3.769 "no" outranks "yes"; "it" becomes "italian" (81)

Willard McCarty (MCCARTY@vm.epas.utoronto.ca)
Tue, 21 Nov 89 17:40:17 EST

Humanist Discussion Group, Vol. 3, No. 769. Tuesday, 21 Nov 1989.

(1) Date: Tue, 21 Nov 89 09:37:42 GMT-0500 (43 lines)
From: mike@tome.media.mit.edu (Michael Hawley)
Subject: affirmative ratio

(2) Date: Tue, 21 Nov 89 12:07:38 CST (18 lines)
From: Walter Giesbrecht <WALTERG@YORKVM2.BITNET>
Subject: CD-ROM database errors

(1) --------------------------------------------------------------------
Date: Tue, 21 Nov 89 09:37:42 GMT-0500
From: mike@tome.media.mit.edu (Michael Hawley)
Subject: affirmative ratio

Subject: Thou shalt not . . .

Random statistical quirk for the day: the word "no" appears 1344 times
in the King James Bible, but the word "yes" appears only twice!
(Grep for yourself if you don't believe me). At first I thought
this was just a hilarious artifact of religious dogma, so I checked
Alice in Wonderland -- "yes" appears only once! Curiouser and curiouser.
Well it turns out to be a property of English (yes/no = .066 on average),
and when you consider why this might be, it's undoubtedly due to the fact
that "no" can combine with a great many other words and phrases ("at no
"no idea", "no uncertain terms", "no way jose", etc). "Yes" just doesn't
socialize that way. But there may also be some reason for why "yes",
when it occurs, sounds more definite because so much of the rest is negative.
(It would be interesting to check other languages like French or German
which don't overload "no" -- can anyone clear this up?).

This of course reminds us of a psychiatrist who painfully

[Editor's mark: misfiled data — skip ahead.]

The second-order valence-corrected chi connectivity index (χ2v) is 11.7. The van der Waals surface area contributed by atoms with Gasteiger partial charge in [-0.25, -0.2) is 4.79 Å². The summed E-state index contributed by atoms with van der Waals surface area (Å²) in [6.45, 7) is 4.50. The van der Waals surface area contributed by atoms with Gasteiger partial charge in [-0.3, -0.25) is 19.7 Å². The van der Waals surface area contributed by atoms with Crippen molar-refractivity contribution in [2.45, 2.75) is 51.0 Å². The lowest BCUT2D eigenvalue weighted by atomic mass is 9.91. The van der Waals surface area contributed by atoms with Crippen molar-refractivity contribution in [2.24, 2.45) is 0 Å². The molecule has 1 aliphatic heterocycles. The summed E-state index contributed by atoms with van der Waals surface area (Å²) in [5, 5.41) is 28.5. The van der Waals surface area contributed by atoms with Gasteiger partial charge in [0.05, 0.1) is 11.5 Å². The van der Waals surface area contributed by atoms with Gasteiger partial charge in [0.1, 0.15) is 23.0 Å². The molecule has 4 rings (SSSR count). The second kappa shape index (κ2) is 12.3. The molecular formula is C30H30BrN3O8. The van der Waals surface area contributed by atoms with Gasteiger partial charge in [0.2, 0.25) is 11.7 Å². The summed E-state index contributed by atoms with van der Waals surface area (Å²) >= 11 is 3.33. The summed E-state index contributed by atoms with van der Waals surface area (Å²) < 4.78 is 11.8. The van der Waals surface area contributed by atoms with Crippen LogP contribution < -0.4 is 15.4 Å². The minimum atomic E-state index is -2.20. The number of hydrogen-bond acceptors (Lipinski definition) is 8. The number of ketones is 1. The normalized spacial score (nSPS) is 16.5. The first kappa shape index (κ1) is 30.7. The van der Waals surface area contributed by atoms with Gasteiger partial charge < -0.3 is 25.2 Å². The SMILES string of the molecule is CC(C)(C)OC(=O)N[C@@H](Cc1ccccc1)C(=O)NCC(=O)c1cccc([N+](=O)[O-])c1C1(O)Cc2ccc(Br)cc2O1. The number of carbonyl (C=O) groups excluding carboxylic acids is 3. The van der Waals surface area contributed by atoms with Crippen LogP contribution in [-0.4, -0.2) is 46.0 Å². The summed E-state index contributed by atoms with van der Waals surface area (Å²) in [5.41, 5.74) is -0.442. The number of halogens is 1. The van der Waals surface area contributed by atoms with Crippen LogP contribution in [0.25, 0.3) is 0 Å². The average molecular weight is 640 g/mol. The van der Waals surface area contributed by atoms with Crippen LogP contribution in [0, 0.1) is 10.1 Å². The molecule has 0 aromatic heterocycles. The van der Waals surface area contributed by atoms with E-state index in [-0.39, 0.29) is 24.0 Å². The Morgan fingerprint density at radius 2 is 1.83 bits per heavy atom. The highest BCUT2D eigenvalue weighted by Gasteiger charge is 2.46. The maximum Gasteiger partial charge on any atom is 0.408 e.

transcribed psychoanalysis sessions to find the "a/the" ratio. This
allegedly showed whether the patient was using generalities vs. being
specific and facing actualities. We have no follow-up on this curious case.
His name was Joe Jaffe, practising in New York, and he said the study was
published. Must have been in late 1960s. (thanks, Prof. Minsky).

I once heard of a fellow named Gottlob Burmann, a German poet around 1770,
who wrote 130 poems (20K words) without once using the letter "r". In
fact, during the last 17 years of his life he omitted "r" from his daily
conversation! A similar sort of twitch seemed to afflict a bunch of
Portuguese writers in Lisbon during the mid 1600's -- Alonso Herrera
published 5 stories omitting a different vowel in each. Four or five
other writers followed suit with similar efforts. And of course in '39,
Ernest Wright published his monumental novel, "Gadsby," which never used
the letter 'e' (quite a feat since 'e' is the commonest English letter).
That would have blown Jaffe off the scale! With no definite articles,
he'd have been dividing by zero, and as everyone knows, you need a
Master's degree in Science, and probably a mylar suit and goggles,
before attempting a feat like that.

(2) --------------------------------------------------------------24----
Date: Tue, 21 Nov 89 12:07:38 CST
From: Walter Giesbrecht <WALTERG@YORKVM2.BITNET>
Subject: CD-ROM database errors

[The following is offered as a humorous commentary on the power of
search-and-replace, which I assume is the culprit. --W.M.]

We have discovered a rather strange error on our copy of sociofile by
SilverPlatter. It seems that every instance of the word "it" at the
beginning of a sentence has been substituted by the word "italian". This
has since been confirmed by the librarian at a local college to be
present on their copy as well. We don't yet know whether this is common
to all SilverPlatter databases. I thought you might all like to know.
Has anyone else noticed this, or are there any other blatant errors like
this one, lurking on other CD-ROMs?

Walter Giesbrecht
York University